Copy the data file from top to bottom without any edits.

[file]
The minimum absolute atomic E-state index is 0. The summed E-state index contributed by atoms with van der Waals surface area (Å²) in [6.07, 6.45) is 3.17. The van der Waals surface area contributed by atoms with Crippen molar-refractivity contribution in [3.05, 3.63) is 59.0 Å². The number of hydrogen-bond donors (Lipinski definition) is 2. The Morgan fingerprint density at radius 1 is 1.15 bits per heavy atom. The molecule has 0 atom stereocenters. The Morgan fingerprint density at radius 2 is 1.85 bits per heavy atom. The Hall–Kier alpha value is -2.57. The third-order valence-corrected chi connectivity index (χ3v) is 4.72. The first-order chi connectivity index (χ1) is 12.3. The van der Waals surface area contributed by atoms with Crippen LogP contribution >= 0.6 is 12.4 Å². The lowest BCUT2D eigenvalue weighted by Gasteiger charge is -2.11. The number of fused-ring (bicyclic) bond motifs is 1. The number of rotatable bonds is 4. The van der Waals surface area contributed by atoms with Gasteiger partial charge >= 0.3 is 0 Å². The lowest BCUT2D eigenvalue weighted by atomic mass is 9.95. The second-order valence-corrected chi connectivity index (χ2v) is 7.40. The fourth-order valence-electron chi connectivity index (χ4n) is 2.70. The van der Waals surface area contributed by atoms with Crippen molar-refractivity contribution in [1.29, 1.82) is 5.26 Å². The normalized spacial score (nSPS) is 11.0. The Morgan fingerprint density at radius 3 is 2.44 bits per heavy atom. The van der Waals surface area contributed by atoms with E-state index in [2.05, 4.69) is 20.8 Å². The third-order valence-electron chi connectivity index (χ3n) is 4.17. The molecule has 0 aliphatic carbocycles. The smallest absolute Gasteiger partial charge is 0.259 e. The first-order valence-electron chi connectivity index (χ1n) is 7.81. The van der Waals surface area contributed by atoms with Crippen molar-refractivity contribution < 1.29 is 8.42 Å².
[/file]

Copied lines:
The minimum absolute atomic E-state index is 0. The summed E-state index contributed by atoms with van der Waals surface area (Å²) in [6.07, 6.45) is 3.17. The van der Waals surface area contributed by atoms with Crippen molar-refractivity contribution in [3.05, 3.63) is 59.0 Å². The number of hydrogen-bond donors (Lipinski definition) is 2. The Morgan fingerprint density at radius 1 is 1.15 bits per heavy atom. The molecule has 0 atom stereocenters. The Morgan fingerprint density at radius 2 is 1.85 bits per heavy atom. The Hall–Kier alpha value is -2.57. The third-order valence-corrected chi connectivity index (χ3v) is 4.72. The first-order chi connectivity index (χ1) is 12.3. The van der Waals surface area contributed by atoms with Crippen LogP contribution >= 0.6 is 12.4 Å². The lowest BCUT2D eigenvalue weighted by Gasteiger charge is -2.11. The number of fused-ring (bicyclic) bond motifs is 1. The number of rotatable bonds is 4. The van der Waals surface area contributed by atoms with Gasteiger partial charge >= 0.3 is 0 Å². The lowest BCUT2D eigenvalue weighted by atomic mass is 9.95. The second-order valence-corrected chi connectivity index (χ2v) is 7.40. The fourth-order valence-electron chi connectivity index (χ4n) is 2.70. The van der Waals surface area contributed by atoms with Crippen molar-refractivity contribution in [1.29, 1.82) is 5.26 Å². The normalized spacial score (nSPS) is 11.0. The Morgan fingerprint density at radius 3 is 2.44 bits per heavy atom. The van der Waals surface area contributed by atoms with E-state index in [2.05, 4.69) is 20.8 Å². The third-order valence-electron chi connectivity index (χ3n) is 4.17. The molecule has 0 aliphatic carbocycles. The smallest absolute Gasteiger partial charge is 0.259 e. The first-order valence-electron chi connectivity index (χ1n) is 7.81. The van der Waals surface area contributed by atoms with Crippen molar-refractivity contribution < 1.29 is 8.42 Å².